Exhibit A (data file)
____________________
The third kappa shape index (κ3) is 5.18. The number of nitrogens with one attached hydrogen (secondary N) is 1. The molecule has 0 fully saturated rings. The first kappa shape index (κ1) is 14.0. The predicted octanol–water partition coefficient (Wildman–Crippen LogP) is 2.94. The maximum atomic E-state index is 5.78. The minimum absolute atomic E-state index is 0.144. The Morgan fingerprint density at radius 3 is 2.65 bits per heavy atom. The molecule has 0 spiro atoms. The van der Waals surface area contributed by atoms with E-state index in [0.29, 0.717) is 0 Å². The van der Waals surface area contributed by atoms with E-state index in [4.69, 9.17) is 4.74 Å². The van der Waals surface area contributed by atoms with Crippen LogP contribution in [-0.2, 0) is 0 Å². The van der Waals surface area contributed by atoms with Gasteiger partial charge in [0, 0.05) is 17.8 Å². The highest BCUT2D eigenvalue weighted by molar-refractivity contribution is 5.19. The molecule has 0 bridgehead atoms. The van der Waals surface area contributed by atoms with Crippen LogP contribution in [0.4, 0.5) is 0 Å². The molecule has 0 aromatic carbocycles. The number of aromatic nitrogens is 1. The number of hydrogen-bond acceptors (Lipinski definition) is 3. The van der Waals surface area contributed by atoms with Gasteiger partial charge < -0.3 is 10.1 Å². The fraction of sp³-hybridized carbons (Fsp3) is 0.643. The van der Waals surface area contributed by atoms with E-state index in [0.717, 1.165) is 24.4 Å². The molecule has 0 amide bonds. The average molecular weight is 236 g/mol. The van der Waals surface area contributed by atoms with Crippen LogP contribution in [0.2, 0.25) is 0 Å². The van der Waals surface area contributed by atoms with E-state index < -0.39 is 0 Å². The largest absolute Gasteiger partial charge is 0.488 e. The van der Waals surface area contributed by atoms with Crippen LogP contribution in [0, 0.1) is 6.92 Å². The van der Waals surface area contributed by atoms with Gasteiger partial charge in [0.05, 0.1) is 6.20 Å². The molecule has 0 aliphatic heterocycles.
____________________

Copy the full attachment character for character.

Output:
The third kappa shape index (κ3) is 5.18. The number of nitrogens with one attached hydrogen (secondary N) is 1. The molecule has 0 fully saturated rings. The first kappa shape index (κ1) is 14.0. The predicted octanol–water partition coefficient (Wildman–Crippen LogP) is 2.94. The maximum atomic E-state index is 5.78. The minimum absolute atomic E-state index is 0.144. The Morgan fingerprint density at radius 3 is 2.65 bits per heavy atom. The molecule has 0 spiro atoms. The van der Waals surface area contributed by atoms with E-state index in [0.29, 0.717) is 0 Å². The van der Waals surface area contributed by atoms with E-state index in [4.69, 9.17) is 4.74 Å². The van der Waals surface area contributed by atoms with Crippen LogP contribution in [-0.2, 0) is 0 Å². The van der Waals surface area contributed by atoms with Gasteiger partial charge in [0, 0.05) is 17.8 Å². The highest BCUT2D eigenvalue weighted by molar-refractivity contribution is 5.19. The molecule has 0 bridgehead atoms. The van der Waals surface area contributed by atoms with Crippen LogP contribution in [0.4, 0.5) is 0 Å². The molecule has 0 aromatic carbocycles. The number of aromatic nitrogens is 1. The number of hydrogen-bond acceptors (Lipinski definition) is 3. The van der Waals surface area contributed by atoms with Gasteiger partial charge < -0.3 is 10.1 Å². The fraction of sp³-hybridized carbons (Fsp3) is 0.643. The van der Waals surface area contributed by atoms with E-state index in [0.717, 1.165) is 24.4 Å². The molecule has 0 amide bonds. The average molecular weight is 236 g/mol. The van der Waals surface area contributed by atoms with Crippen LogP contribution in [0.2, 0.25) is 0 Å². The van der Waals surface area contributed by atoms with E-state index < -0.39 is 0 Å². The largest absolute Gasteiger partial charge is 0.488 e. The van der Waals surface area contributed by atoms with Crippen LogP contribution in [0, 0.1) is 6.92 Å². The van der Waals surface area contributed by atoms with Gasteiger partial charge in [0.05, 0.1) is 6.20 Å². The molecule has 0 aliphatic heterocycles.